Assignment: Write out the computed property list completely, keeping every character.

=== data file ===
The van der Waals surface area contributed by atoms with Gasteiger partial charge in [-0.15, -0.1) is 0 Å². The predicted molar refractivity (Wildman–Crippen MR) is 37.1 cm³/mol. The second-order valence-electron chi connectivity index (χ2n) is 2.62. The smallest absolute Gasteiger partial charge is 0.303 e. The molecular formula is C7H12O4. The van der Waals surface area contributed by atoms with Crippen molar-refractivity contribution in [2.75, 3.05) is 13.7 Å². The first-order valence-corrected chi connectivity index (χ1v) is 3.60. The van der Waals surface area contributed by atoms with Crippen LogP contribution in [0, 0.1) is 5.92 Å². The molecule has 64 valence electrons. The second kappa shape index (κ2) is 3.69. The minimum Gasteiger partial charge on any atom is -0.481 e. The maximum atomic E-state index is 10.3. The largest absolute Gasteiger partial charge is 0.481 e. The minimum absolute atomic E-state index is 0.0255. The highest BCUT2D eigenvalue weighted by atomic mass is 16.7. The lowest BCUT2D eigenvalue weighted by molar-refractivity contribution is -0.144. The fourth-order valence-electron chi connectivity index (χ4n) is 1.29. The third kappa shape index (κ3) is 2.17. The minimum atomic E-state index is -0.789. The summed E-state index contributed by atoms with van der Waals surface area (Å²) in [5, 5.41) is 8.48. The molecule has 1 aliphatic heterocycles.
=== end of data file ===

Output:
The van der Waals surface area contributed by atoms with Gasteiger partial charge in [-0.15, -0.1) is 0 Å². The predicted molar refractivity (Wildman–Crippen MR) is 37.1 cm³/mol. The second-order valence-electron chi connectivity index (χ2n) is 2.62. The smallest absolute Gasteiger partial charge is 0.303 e. The molecular formula is C7H12O4. The van der Waals surface area contributed by atoms with Crippen molar-refractivity contribution in [2.75, 3.05) is 13.7 Å². The first-order valence-corrected chi connectivity index (χ1v) is 3.60. The van der Waals surface area contributed by atoms with Crippen LogP contribution in [0, 0.1) is 5.92 Å². The molecule has 64 valence electrons. The second kappa shape index (κ2) is 3.69. The minimum Gasteiger partial charge on any atom is -0.481 e. The maximum atomic E-state index is 10.3. The largest absolute Gasteiger partial charge is 0.481 e. The minimum absolute atomic E-state index is 0.0255. The highest BCUT2D eigenvalue weighted by atomic mass is 16.7. The lowest BCUT2D eigenvalue weighted by molar-refractivity contribution is -0.144. The fourth-order valence-electron chi connectivity index (χ4n) is 1.29. The third kappa shape index (κ3) is 2.17. The minimum atomic E-state index is -0.789. The summed E-state index contributed by atoms with van der Waals surface area (Å²) in [5, 5.41) is 8.48. The molecule has 1 aliphatic heterocycles.